Cape Verde ‘on the front lines’ of climate crisis, says Guterres ahead of Ocean Summit

The answer dates back to 2015, when the National Government released a detailed strategic plan on how green economy will be a central part of the island nation’s future, as well as a host of investments that have been made since then.

But tonight, as he watched nearly a dozen boats participating in the Race at Sea docked in Mindelo, their 10-story high masts cutting across the sky above São Vicente, Mr. Guterres witnessed one of the easiest things to do. most seen. This bet has paid off.

The secretary-general called the green economy a “fundamental opportunity to promote sustainable development in the archipelago” and said the UN looked forward to working with its government and people to “make this ambition a reality”. real”.

The Prime Minister of Cape Verde, José Ulisses Correia e Silva, says his country wants to be “more known and more relevant” on the international stage, and Oceans is the area where it wants its voice heard. listen.

“It makes sense to position yourself in this particular area and do it accordingly. It makes sense for this message to come from here,” he said.

For the past five years, as part of this effort, the nation has celebrated its annual ‘Ocean Week’ and next Monday Cape Verde will partner with Ocean Race to host a conference summit with speakers from all over the world. world, including the Secretary-General.

UN Secretary-General António Guterres participated in a series of discussions with José Ulisses Correia e Silva, Prime Minister of Cape Verde.

An existential threat

Cape Verde’s commitment may not be enough. As Mr. Guterres warned, the country is “on the front lines of an existential crisis” – climate change.

“Sea-level rise and loss of biodiversity and ecosystems pose existential threats to the archipelago,” he explains. “I am deeply disappointed that world leaders have not given the necessary action and investment to this life-or-death emergency.”

Some of these consequences can be felt at the port that hosted the Race, one of the finest in all of Africa’s west coast, the reason it attracted merchants and pirates centuries ago. and is now welcoming the biggest sailing round the world challenge.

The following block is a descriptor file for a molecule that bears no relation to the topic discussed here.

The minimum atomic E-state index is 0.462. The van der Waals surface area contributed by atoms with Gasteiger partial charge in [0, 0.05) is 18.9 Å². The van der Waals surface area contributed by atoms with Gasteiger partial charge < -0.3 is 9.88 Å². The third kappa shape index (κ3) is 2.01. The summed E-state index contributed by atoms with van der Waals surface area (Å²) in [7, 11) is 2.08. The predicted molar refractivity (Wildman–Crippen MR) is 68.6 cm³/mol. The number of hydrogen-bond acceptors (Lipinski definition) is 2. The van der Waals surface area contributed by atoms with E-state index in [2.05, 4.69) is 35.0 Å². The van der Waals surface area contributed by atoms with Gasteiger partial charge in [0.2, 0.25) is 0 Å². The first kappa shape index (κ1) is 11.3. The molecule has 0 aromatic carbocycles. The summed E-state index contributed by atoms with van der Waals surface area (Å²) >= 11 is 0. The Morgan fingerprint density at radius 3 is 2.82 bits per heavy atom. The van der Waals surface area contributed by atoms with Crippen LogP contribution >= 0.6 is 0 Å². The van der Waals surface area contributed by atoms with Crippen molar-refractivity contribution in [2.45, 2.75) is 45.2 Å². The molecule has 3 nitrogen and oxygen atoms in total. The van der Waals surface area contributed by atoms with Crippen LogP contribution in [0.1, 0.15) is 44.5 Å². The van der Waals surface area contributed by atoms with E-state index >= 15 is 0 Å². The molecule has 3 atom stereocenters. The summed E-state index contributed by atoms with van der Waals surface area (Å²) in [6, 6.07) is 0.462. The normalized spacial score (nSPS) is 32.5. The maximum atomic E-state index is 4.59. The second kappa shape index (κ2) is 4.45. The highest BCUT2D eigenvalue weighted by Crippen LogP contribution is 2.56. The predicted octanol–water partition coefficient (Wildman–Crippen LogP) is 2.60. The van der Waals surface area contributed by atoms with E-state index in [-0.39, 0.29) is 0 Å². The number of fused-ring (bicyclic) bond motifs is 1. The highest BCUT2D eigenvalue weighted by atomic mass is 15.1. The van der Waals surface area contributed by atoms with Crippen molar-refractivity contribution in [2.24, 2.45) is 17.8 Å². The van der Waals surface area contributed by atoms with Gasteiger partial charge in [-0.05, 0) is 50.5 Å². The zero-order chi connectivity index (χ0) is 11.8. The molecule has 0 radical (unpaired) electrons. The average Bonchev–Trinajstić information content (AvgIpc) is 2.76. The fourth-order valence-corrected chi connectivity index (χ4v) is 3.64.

Over the last few years, Cape Verdean fishermen have noted a decline in their catch of black mackerel, one of the most popular fish species among locals. In 2022, the packaging industry reported a decrease in tuna catches and an absence of black mackerel, the raw material for the industry.

According to the preliminary results of a United Nations-led assessment to be presented and discussed with key national stakeholders earlier this year, by 2100, the biomass of pelagic fish – species that live in the buoyant waters of an ocean or lake, neither near the bottom nor near the shore – such as albacora, a species of tuna, is expected to drop by up to 45%. In the neighboring Senegalo-Mauritanian basin, the reduction would be even greater.

Changes like these could have a profound impact on the archipelago’s economy. In 2018, the fishing industry provided jobs for 6,283 people and was the basis for the diets of 588.00 people. These products also account for nearly 80 percent of the country’s exports.

“Climate change is a clear threat to the future of fisheries, as well as all biodiversity,” the Secretary-General said that evening, as he joined the Speaker Series. promoted by the Prime Minister, at the Cape Verdean National Center for Arts, Crafts and Design.